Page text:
Supporters of U.S. Republican presidential nominee Donald Trump cheer at a campaign rally, in Prescott Valley, Arizona, U.S., October 4, 2016. REUTERS/Mike Segar
Supporters start to get excited before Republican presidential nominee Donald Trump takes the stage for a rally in Kenansville, North Carolina, U.S. September 20, 2016. REUTERS/Jonathan Ernst
A woman looks on as Republican presidential nominee Donald Trump speaks at a campaign rally in Miami, Florida, U.S., September 16, 2016. REUTERS/Mike Segar
A supporter of Republican U.S. presidential nominee Donald Trump holds a Trump doll as she listens to Trump speak at a campaign rally in Ambridge, Pennsylvania, October 10, 2016. REUTERS/Mike Segar
Supporters rally with Republican presidential nominee Donald Trump in Bedford, New Hampshire, U.S. September 29, 2016. REUTERS/Jonathan Ernst
Supporters of U.S. Republican presidential nominee Donald Trump look on as he speaks at a campaign rally in Pueblo, Colorado, U.S., October 3, 2016. REUTERS/Mike Segar
Supporters of Republican presidential nominee Donald Trump cheer at a campaign rally in Manheim, Pennsylvania, U.S., October 1, 2016. REUTERS/Mike Segar
A woman wearing a Muslim headscarf walks past people holding U.S. Republican presidential nominee Donald Trump signs before the start of the annual Muslim Day Parade in the Manhattan borough of New York City, September 25, 2016. REUTERS/Stephanie Keith
A woman covers a child's ears as Republican presidential nominee Donald Trump speaks on stage during a campaign rally in Fredericksburg, Virginia, U.S., August 20, 2016. REUTERS/Carlo Allegri
Audience member Robin Roy (C) reacts as U.S. Republican presidential candidate Donald Trump greets her at a campaign rally in Lowell, Massachusetts January 4, 2016. REUTERS/Brian Snyder TPX IMAGES OF THE DAY
Republican presidential nominee Donald Trump supporters drive past the U.S. Democratic presidential candidate Hillary Clinton motorcade as she leaves a fundraiser event in Orlando, U.S. September 21, 2016. REUTERS/Carlos Barria
A supporter of U.S. Republican presidential candidate Donald Trump attends a campaign event in Springfield, Illinois, United States, November 9, 2015. REUTERS/Jim Young
Supporters of U.S. Republican presidential candidate Donald Trump attend a campaign rally in Council Bluffs, Iowa, January 31, 2016. REUTERS/Scott Morgan
Republican presidential nominee Donald Trump is hugged by supporter Tracy McCullough during a campaign stop at the Boulevard Diner in Dundalk, Maryland, U.S., September 12, 2016. REUTERS/Mike Segar TPX IMAGES OF THE DAY
Tracy McCullough (R), a supporter of Republican presidential nominee Donald Trump, cries after she had the chance to hug Trump during a campaign stop at the Boulevard Diner in Dundalk, Maryland, U.S., September 12, 2016. REUTERS/Mike Segar
A woman smiles after getting an autograph by U.S. Republican presidential candidate and businessman Donald Trump on her hat after he spoke at a campaign rally South Point Resort and Casino in Las Vegas, Nevada January 21, 2016. REUTERS/David Becker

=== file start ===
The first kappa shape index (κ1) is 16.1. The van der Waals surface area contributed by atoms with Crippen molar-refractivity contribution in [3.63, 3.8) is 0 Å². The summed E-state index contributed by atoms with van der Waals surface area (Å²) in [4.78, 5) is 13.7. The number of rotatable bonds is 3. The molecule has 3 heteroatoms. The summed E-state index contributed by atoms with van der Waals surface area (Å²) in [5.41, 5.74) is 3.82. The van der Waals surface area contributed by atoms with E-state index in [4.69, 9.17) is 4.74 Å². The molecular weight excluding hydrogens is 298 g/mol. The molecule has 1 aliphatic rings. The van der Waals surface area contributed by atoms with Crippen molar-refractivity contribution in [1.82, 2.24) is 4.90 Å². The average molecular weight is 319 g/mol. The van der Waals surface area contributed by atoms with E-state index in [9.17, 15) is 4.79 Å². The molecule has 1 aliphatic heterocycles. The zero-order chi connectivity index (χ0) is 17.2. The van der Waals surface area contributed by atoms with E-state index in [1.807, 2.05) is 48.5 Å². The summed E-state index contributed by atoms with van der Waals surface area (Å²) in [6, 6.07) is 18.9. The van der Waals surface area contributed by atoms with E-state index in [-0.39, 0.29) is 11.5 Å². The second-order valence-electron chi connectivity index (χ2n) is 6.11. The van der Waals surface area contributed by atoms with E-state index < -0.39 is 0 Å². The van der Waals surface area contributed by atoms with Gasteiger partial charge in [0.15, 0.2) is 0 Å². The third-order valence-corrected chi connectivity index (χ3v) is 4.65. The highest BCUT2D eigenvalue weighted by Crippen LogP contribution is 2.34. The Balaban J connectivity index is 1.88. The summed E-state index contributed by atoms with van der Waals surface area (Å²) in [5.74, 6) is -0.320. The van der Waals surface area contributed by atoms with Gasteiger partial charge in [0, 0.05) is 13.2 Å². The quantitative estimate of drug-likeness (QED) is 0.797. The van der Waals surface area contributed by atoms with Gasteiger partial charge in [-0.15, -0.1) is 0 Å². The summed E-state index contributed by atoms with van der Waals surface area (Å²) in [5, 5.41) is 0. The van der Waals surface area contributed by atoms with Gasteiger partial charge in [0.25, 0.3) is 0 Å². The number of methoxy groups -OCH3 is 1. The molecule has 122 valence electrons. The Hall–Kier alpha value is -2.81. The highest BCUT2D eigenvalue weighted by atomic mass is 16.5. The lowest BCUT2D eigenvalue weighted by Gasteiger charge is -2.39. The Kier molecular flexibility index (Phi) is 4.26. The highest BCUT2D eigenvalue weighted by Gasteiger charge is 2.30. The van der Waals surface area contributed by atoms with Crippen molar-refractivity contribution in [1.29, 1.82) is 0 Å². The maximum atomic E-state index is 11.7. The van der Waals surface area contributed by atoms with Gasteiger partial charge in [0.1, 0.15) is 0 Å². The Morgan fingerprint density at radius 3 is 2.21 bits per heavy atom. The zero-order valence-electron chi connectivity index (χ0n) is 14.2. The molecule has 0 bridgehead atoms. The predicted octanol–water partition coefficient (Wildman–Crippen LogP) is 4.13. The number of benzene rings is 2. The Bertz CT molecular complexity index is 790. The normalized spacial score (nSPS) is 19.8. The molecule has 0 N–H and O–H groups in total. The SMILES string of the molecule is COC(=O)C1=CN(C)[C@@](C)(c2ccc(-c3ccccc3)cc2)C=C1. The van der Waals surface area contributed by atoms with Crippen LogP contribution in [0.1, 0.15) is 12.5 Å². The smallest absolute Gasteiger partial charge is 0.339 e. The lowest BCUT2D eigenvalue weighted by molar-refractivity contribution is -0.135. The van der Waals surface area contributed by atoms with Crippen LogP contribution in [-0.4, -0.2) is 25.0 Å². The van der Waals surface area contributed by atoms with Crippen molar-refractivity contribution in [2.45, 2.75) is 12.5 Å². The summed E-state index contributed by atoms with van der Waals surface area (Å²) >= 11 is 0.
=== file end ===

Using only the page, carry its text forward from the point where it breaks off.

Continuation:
A woman yells "Kill the media" before Republican presidential nominee Donald Trump speaks during a campaign rally in Austin, Texas, U.S., August 23, 2016. REUTERS/Carlo Allegri
A supporter of Republican presidential nominee Donald Trump uses her phone to photograph Trump during a campaign stop at the Canfield County Fair in Canfield, Ohio, U.S., September 5, 2016. REUTERS/Mike Segar
A woman poses for a selfie with supporters of Republican presidential nominee Donald Trump dressed in costume prison uniforms as Bill and Hillary Clinton sing the U.S. national anthem before a campaign rally in Austin, Texas, U.S., August 23, 2016. REUTERS/Carlo Allegri
A woman in a U.S. flag themed dress poses for photos as Republican presidential nominee Donald Trump speaks on stage during a campaign rally in Fredericksburg, Virginia, U.S., August 20, 2016. REUTERS/Carlo Allegri
A woman works her way to the front of the crowd as Republican U.S. presidential candidate Donald Trump signs autographs after addressing a Trump for President campaign rally in Macon, Georgia November 30, 2015. REUTERS/Christopher Aluka Berry
Charmaine Adamo takes a selfie with friends and a Trump mascot "Trumpie" before a rally by U.S. Republican presidential candidate Donald Trump at the Myrtle Beach Convention Center in Myrtle Beach, South Carolina, November 24, 2015. REUTERS/Randall Hill TPX IMAGES OF THE DAY
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Other unconventional indicators have also indicated a Trump win on November 8.

An artificial intelligence system that has correctly predicted the past three presidential elections as well as the Democratic and Republican primaries said Trump will likely win, and a professor who has accurately predicted the outcome of every presidential election since 1984 came to the same conclusion last month based on a model he developed that uses a series of true/false statements to determine who is best positioned to take the White House.

And after the FBI announced that it's reopening its investigation related to Clinton's use of a private email server during her time at the State Department, the polls started tightening, putting Trump within striking distance of Clinton.

RELATED: RCP poll average - Clinton vs. Trump

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Markets

S&P 500 2,191.95 0.87 0.04%
DJIA 19,170.42 -21.51 -0.11%
NASDAQ 5,255.65 4.55 0.09%
DAX 10,513.35 -20.70 -0.20%
HANG SENG 22,564.82 -313.41 -1.37%
NIKKEI 225 18,426.08 -87.04 -0.47%
USD (per EUR) 1.07 0.00 0.06%
USD (per CHF) 1.01 0.00 -0.01%
JPY (per USD) 113.48 -0.41 -0.36%
GBP (per USD) 1.27 0.01 1.16%